["The Remarkable Andrew"] includes two remarkable Andrews—one, young Andrew Long of Shale City, Col., and the other General Andrew Jackson. The tale combines stiff doses of the literal and the fantastical which effervesce into a high-powered satirical cocktail. As a means for Mr. Trumbo to blow off steam about the present bewildering condition of local and world affairs, young Andrew is put through a very curious experience.
An honest, hardworking, sane young clerk in the offices of the city treasury, he one day finds that his books won't balance…. It takes a consultation by a half-dozen historical characters to get him out of this horrid mess. In the process the author indulges in blood satire on United States foreign policy and on municipal corruption in Shale City. The subjects seem oddly assorted, but each in turn comes in for its share of an ironical going-over.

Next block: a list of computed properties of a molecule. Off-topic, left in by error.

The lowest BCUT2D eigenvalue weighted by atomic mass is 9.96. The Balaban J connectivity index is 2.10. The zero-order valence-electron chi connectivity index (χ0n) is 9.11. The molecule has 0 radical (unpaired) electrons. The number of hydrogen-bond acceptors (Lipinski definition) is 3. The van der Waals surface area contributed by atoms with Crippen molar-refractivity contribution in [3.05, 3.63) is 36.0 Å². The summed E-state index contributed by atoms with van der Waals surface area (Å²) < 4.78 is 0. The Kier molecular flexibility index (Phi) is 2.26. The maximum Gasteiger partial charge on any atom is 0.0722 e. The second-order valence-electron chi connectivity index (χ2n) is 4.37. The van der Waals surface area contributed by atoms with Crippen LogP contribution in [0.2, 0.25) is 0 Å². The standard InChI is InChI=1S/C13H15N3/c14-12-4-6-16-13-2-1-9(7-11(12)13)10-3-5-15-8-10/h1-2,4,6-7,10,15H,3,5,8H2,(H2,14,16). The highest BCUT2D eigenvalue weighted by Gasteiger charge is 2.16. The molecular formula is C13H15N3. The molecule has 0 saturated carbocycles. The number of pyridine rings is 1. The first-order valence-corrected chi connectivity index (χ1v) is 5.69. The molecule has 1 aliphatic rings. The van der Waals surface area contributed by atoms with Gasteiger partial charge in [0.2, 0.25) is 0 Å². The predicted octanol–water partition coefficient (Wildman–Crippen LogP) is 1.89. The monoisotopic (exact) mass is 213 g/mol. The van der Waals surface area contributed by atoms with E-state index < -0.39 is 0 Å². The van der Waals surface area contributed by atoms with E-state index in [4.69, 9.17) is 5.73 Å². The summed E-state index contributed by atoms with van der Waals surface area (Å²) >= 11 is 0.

The trial of the upright young man for embezzlement gains in effect by the narrow margin it leaves between straight reporting and gross burlesque. The book makes some trenchant points and offers some stimulating comment, but its blending of the didactic and fantastic, the romantic and practical, is more remarkable than felicitous.
Beatrice Sherman, "The Remarkable Andrew and Other New Fiction," in The New York Times Book Review, Part II (© 1941 by The New York Times Company; copyright renewed © 1968 by The New York Times Company; reprinted by permission), February 2, 1941, p. 6.